833 S. Broadway |map|
Los Angeles, CA 90014
Opened: May 2, 1910 by Thomas
L. Tally as Tally's Broadway. It was constructed in 30 days.
The 1910 city directory gives a listing here for both Tally's Film Exchange and Tally's New Broadway -- a name that was actually used only on Tally's earlier theatre on the street at 554 S. Broadway, renamed the Garnett Theatre after Tally's move.
J. A Quinn was running this theatre at 833 S. Broadway in 1912 -- and hoped to build an office building atop it according to a 1913 biography of him on rootsweb. See the Quinn's Superba page for more on Quinn.
"...The high ceiling of Tally's contains four large illuminated stained glass panels in the center. on the sides are sixteen Billikens in windows faintly illuminated in bluish green. Over the screen between the showing of pictures is a plush green curtain. At each side of the stage is a large window, with small panes, faintly illuminated and decorated with draped curtains.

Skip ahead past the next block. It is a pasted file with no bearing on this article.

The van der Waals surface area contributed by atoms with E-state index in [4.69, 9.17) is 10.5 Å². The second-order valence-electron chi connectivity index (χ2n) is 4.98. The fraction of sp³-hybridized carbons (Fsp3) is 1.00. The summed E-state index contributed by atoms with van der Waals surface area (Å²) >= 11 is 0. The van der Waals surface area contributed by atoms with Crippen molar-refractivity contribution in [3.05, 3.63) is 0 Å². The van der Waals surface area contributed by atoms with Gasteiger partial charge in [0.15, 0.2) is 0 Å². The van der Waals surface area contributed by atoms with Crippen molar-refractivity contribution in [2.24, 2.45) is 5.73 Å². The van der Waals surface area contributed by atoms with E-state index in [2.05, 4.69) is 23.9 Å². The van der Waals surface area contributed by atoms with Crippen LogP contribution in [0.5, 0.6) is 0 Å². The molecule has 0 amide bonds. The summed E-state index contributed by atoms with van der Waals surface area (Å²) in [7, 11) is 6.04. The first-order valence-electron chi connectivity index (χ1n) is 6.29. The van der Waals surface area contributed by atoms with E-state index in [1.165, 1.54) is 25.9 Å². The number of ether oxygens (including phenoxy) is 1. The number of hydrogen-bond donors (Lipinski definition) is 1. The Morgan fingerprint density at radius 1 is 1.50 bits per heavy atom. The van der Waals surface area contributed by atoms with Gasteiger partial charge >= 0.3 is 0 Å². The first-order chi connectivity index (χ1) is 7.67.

At each side of the house are four pendant lamps, hanging from the top of a low-roofed arch extending down each side. Additional light comes from twenty-eight indirect lamps set in the ceiling. There are 100 loge chairs at the rear, all in wicker, and comfortable. Seymour Tally, the son of the owner, is the house manager, and he is assisted by James S. Randall, advertising manager. Picture men visiting Los Angeles should not overlook Tally's."
A photo of Thomas Tally that appeared
An article in Moving Picture World for July 15, 1916 said "The chief feature of this house is the music. It has a splendid orchestra and a simply wonderful organ." In 1916 the admission prices were 10, 20 and 30 cents. The house manager at the time was still Seymour Tally, son of Thomas. The article noted that the 30 cent price got you a wicker chair back in the elevated loge section.
1922 directory it's just listed as Tally's. On May 15, 1922 it
was renamed Guterson's Broadway Theatre, under the direction of
Mischa Guterson, formerly the music director of Grauman's Million
A 1928 ad for Tally's, at the end running marginal
product. Thanks to Ken McIntyre for the find.
full size view
Architects: Train & Williams, who also designed the Hyman Theatre (later known as the Garrick).